Indiana vegetables had reported farm sales of over $104 million in 2012 and 1,376 farms spanned 37,747 acres, accounting for 2.4% of the farms in Indiana. Opportunities for production of these crops in the state continue to increase as consumer demand increases for locally produced fresh produce. Traditional agronomic crop farmers are looking for alternatives to increase income; young families are looking for enterprises that can make the small family farm economically viable and non-farmers are looking for opportunities to start horticultural businesses. Current and new producers will benefit from access to research-based information on profitable and environmentally responsible production, post-harvest, and marketing practices; as well as from opportunities to network with one another and others with experience in the industry. Producers also need a reliable source of information when new diseases, insects, or other environmental factors affect their crops.
Extension Specialists and Educators organized an educational program for vegetable growers, called the Illiana Vegetable Growers Symposium. This is a one-day program where specialists and educators present timely information on vegetable crops in order to advise growers on best practices for improving yield and quality without excessive costs and labor. Growers are able to receive credits for licensing that is required for pesticide applications as well as learn from other valuable presentations. A trade show is also available to offer new services and products to the growers from Indiana and Illinois.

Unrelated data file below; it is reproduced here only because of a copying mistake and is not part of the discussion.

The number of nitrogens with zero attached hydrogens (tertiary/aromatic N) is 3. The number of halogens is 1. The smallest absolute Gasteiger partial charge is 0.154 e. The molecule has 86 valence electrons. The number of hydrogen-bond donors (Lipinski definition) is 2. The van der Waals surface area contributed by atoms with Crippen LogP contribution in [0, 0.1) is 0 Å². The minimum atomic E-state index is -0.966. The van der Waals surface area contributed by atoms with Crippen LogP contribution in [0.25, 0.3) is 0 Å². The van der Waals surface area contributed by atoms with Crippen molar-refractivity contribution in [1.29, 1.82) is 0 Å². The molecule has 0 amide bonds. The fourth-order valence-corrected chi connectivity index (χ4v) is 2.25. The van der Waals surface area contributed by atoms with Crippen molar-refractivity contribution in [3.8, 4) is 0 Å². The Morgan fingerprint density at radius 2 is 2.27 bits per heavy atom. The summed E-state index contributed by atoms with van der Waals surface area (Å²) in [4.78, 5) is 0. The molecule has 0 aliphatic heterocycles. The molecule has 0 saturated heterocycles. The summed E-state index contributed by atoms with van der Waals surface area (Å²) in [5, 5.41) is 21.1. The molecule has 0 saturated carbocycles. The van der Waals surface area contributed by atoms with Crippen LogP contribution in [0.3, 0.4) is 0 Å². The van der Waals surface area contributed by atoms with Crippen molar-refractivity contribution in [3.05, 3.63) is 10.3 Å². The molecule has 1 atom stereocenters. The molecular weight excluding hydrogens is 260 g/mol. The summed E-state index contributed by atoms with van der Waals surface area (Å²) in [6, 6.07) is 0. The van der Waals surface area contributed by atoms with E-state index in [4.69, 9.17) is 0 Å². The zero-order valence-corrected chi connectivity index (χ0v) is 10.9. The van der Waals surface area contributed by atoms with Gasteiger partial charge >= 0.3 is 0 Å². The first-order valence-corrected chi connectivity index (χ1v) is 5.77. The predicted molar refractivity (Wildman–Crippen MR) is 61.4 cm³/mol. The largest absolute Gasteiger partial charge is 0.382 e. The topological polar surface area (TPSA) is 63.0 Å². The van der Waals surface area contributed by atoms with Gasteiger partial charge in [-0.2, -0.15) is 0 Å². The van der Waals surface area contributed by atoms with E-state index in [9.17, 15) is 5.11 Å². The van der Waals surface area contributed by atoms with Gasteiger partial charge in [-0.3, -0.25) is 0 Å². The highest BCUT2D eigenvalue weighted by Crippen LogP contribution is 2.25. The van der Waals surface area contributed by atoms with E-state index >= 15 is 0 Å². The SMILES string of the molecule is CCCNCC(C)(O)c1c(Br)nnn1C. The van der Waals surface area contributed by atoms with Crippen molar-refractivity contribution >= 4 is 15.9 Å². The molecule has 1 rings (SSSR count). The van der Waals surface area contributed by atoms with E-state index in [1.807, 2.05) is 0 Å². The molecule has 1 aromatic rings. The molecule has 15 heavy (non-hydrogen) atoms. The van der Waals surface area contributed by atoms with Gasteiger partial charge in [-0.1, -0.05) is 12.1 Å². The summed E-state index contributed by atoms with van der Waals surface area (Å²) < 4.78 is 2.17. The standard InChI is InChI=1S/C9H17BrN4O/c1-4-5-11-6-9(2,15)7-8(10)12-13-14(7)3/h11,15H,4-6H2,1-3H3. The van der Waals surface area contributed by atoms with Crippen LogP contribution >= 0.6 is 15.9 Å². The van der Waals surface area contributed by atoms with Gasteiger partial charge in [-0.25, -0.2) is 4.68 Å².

Vegetable farmers know more about producing and marketing their crops. There were 102 attendees. From those completing a survey, 19% were Illinois residents. 83% of respondents reported that the information they received was valuable to their practice. 49% of the respondents answered ‘yes’ they planned to make at least one change in production or marketing practice based on something they learned at the program. Presentations which generated ‘yes’ or ‘maybe’ responses about intentions to change from 76% of respondents were about managing powdery mildew, mineral nutrition, modern transplant production techniques and organic pest management. The previous topics including the Food Safety Regulations Update were viewed as valuable presentations. We asked people what changes they made because of attending the Illiana Vegetable Growers’ Symposium in 2016. 80% noted they managed insects/diseases/weeds more effectively, and 69% improved the quality of life for themselves and/or their family, and 50% noted they had increased the quality of vegetables they produce. Specific change mentioned: "gotten better at what I do," "improved sweet corn & tomato production"